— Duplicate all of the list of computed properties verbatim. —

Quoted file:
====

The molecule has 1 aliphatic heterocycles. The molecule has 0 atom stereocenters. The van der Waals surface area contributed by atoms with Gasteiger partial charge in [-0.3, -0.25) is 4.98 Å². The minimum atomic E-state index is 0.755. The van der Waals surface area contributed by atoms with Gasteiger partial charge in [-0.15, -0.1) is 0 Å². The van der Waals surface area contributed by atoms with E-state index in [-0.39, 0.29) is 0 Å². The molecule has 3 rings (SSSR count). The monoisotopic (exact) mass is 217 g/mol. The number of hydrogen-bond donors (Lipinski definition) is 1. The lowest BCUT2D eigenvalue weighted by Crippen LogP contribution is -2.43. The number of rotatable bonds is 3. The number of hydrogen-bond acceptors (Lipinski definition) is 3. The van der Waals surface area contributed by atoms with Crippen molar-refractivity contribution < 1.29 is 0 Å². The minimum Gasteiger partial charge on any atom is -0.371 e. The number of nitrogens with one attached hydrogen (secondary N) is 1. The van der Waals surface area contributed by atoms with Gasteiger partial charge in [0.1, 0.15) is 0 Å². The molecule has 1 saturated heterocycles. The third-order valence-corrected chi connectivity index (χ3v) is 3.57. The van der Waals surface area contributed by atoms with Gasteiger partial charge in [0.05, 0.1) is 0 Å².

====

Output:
The molecule has 1 aliphatic heterocycles. The molecule has 0 atom stereocenters. The van der Waals surface area contributed by atoms with Gasteiger partial charge in [-0.3, -0.25) is 4.98 Å². The minimum atomic E-state index is 0.755. The van der Waals surface area contributed by atoms with Gasteiger partial charge in [-0.15, -0.1) is 0 Å². The van der Waals surface area contributed by atoms with E-state index in [-0.39, 0.29) is 0 Å². The molecule has 3 rings (SSSR count). The monoisotopic (exact) mass is 217 g/mol. The number of hydrogen-bond donors (Lipinski definition) is 1. The lowest BCUT2D eigenvalue weighted by Crippen LogP contribution is -2.43. The number of rotatable bonds is 3. The number of hydrogen-bond acceptors (Lipinski definition) is 3. The van der Waals surface area contributed by atoms with Crippen molar-refractivity contribution < 1.29 is 0 Å². The minimum Gasteiger partial charge on any atom is -0.371 e. The number of nitrogens with one attached hydrogen (secondary N) is 1. The van der Waals surface area contributed by atoms with Gasteiger partial charge in [0.1, 0.15) is 0 Å². The molecule has 1 saturated heterocycles. The third-order valence-corrected chi connectivity index (χ3v) is 3.57. The van der Waals surface area contributed by atoms with Gasteiger partial charge in [0.05, 0.1) is 0 Å².